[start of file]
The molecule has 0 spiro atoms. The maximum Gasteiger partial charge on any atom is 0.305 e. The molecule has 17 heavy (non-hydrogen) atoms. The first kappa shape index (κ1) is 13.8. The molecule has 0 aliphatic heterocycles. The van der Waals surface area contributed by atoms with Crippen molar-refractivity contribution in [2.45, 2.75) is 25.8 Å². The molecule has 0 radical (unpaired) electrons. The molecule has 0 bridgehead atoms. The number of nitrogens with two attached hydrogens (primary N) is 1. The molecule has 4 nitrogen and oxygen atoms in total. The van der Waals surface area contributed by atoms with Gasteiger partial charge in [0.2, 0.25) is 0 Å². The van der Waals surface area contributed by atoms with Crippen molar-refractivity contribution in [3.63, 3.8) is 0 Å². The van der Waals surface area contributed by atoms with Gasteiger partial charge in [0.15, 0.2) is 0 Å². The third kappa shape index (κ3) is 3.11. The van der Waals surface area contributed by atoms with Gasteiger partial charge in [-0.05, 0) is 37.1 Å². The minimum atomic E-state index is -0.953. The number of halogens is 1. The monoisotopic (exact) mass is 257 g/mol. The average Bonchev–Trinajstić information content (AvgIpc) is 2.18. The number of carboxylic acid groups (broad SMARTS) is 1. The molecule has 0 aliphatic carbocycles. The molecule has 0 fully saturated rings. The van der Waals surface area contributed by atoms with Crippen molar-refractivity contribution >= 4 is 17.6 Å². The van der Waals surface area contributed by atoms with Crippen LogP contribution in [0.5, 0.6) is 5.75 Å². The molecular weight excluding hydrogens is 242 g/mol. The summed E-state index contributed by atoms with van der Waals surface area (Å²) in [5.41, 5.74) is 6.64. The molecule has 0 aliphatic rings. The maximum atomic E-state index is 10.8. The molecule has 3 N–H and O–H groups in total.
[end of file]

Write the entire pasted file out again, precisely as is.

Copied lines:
The molecule has 0 spiro atoms. The maximum Gasteiger partial charge on any atom is 0.305 e. The molecule has 17 heavy (non-hydrogen) atoms. The first kappa shape index (κ1) is 13.8. The molecule has 0 aliphatic heterocycles. The van der Waals surface area contributed by atoms with Crippen molar-refractivity contribution in [2.45, 2.75) is 25.8 Å². The molecule has 0 radical (unpaired) electrons. The molecule has 0 bridgehead atoms. The number of nitrogens with two attached hydrogens (primary N) is 1. The molecule has 4 nitrogen and oxygen atoms in total. The van der Waals surface area contributed by atoms with Gasteiger partial charge in [0.2, 0.25) is 0 Å². The van der Waals surface area contributed by atoms with Crippen molar-refractivity contribution in [3.63, 3.8) is 0 Å². The van der Waals surface area contributed by atoms with Gasteiger partial charge in [0.15, 0.2) is 0 Å². The third kappa shape index (κ3) is 3.11. The van der Waals surface area contributed by atoms with Gasteiger partial charge in [-0.05, 0) is 37.1 Å². The minimum atomic E-state index is -0.953. The number of halogens is 1. The monoisotopic (exact) mass is 257 g/mol. The average Bonchev–Trinajstić information content (AvgIpc) is 2.18. The number of carboxylic acid groups (broad SMARTS) is 1. The molecule has 0 aliphatic carbocycles. The molecule has 0 fully saturated rings. The van der Waals surface area contributed by atoms with Crippen molar-refractivity contribution >= 4 is 17.6 Å². The van der Waals surface area contributed by atoms with Crippen LogP contribution in [0.5, 0.6) is 5.75 Å². The molecular weight excluding hydrogens is 242 g/mol. The summed E-state index contributed by atoms with van der Waals surface area (Å²) in [5.41, 5.74) is 6.64. The molecule has 0 aliphatic rings. The maximum atomic E-state index is 10.8. The molecule has 3 N–H and O–H groups in total.